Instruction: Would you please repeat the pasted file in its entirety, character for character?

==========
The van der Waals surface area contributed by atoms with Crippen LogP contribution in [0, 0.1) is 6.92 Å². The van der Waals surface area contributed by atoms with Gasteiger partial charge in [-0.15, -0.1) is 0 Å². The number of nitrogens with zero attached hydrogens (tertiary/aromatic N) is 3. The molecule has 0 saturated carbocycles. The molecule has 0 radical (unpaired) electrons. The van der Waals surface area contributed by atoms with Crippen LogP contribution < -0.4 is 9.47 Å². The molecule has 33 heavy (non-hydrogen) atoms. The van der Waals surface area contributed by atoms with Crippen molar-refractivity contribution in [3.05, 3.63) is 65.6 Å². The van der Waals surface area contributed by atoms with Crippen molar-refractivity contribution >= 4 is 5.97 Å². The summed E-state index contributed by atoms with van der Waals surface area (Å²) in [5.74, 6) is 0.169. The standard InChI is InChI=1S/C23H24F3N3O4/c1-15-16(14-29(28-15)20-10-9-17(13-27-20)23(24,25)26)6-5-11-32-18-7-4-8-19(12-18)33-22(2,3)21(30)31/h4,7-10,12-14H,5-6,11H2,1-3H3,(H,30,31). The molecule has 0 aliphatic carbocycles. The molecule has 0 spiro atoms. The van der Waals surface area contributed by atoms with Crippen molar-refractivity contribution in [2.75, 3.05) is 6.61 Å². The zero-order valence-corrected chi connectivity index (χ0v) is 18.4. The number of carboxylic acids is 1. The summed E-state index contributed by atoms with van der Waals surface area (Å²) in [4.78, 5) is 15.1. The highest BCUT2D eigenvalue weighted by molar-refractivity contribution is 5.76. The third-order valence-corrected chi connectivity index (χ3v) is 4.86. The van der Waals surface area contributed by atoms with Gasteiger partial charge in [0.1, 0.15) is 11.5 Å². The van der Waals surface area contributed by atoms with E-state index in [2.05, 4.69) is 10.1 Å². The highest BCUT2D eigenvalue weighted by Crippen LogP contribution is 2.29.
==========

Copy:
The van der Waals surface area contributed by atoms with Crippen LogP contribution in [0, 0.1) is 6.92 Å². The van der Waals surface area contributed by atoms with Gasteiger partial charge in [-0.15, -0.1) is 0 Å². The number of nitrogens with zero attached hydrogens (tertiary/aromatic N) is 3. The molecule has 0 saturated carbocycles. The molecule has 0 radical (unpaired) electrons. The van der Waals surface area contributed by atoms with Crippen LogP contribution < -0.4 is 9.47 Å². The molecule has 33 heavy (non-hydrogen) atoms. The van der Waals surface area contributed by atoms with Crippen molar-refractivity contribution in [3.05, 3.63) is 65.6 Å². The van der Waals surface area contributed by atoms with Crippen molar-refractivity contribution >= 4 is 5.97 Å². The summed E-state index contributed by atoms with van der Waals surface area (Å²) in [5.74, 6) is 0.169. The standard InChI is InChI=1S/C23H24F3N3O4/c1-15-16(14-29(28-15)20-10-9-17(13-27-20)23(24,25)26)6-5-11-32-18-7-4-8-19(12-18)33-22(2,3)21(30)31/h4,7-10,12-14H,5-6,11H2,1-3H3,(H,30,31). The molecule has 0 aliphatic carbocycles. The molecule has 0 spiro atoms. The van der Waals surface area contributed by atoms with Crippen molar-refractivity contribution in [2.75, 3.05) is 6.61 Å². The zero-order valence-corrected chi connectivity index (χ0v) is 18.4. The number of carboxylic acids is 1. The summed E-state index contributed by atoms with van der Waals surface area (Å²) in [4.78, 5) is 15.1. The highest BCUT2D eigenvalue weighted by molar-refractivity contribution is 5.76. The third-order valence-corrected chi connectivity index (χ3v) is 4.86. The van der Waals surface area contributed by atoms with Gasteiger partial charge in [0.1, 0.15) is 11.5 Å². The van der Waals surface area contributed by atoms with E-state index in [2.05, 4.69) is 10.1 Å². The highest BCUT2D eigenvalue weighted by Crippen LogP contribution is 2.29.